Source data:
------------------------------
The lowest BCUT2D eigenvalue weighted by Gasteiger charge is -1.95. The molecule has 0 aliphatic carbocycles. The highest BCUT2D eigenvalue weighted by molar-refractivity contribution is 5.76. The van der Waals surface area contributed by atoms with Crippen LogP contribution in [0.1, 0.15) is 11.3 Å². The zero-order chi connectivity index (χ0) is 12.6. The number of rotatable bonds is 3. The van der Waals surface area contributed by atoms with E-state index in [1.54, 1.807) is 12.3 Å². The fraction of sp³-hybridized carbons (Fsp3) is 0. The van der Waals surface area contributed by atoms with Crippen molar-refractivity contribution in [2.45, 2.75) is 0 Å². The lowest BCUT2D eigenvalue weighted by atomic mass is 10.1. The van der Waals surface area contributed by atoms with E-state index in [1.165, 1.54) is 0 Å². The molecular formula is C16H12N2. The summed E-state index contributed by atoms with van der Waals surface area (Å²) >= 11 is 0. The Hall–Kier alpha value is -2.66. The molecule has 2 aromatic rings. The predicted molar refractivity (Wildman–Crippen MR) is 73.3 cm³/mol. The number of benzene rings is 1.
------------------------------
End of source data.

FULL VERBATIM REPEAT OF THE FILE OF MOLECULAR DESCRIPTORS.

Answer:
The lowest BCUT2D eigenvalue weighted by Gasteiger charge is -1.95. The molecule has 0 aliphatic carbocycles. The highest BCUT2D eigenvalue weighted by molar-refractivity contribution is 5.76. The van der Waals surface area contributed by atoms with Crippen LogP contribution in [0.1, 0.15) is 11.3 Å². The zero-order chi connectivity index (χ0) is 12.6. The number of rotatable bonds is 3. The van der Waals surface area contributed by atoms with E-state index in [1.54, 1.807) is 12.3 Å². The fraction of sp³-hybridized carbons (Fsp3) is 0. The van der Waals surface area contributed by atoms with Crippen molar-refractivity contribution in [2.45, 2.75) is 0 Å². The lowest BCUT2D eigenvalue weighted by atomic mass is 10.1. The van der Waals surface area contributed by atoms with E-state index in [1.165, 1.54) is 0 Å². The molecular formula is C16H12N2. The summed E-state index contributed by atoms with van der Waals surface area (Å²) >= 11 is 0. The Hall–Kier alpha value is -2.66. The molecule has 2 aromatic rings. The predicted molar refractivity (Wildman–Crippen MR) is 73.3 cm³/mol. The number of benzene rings is 1.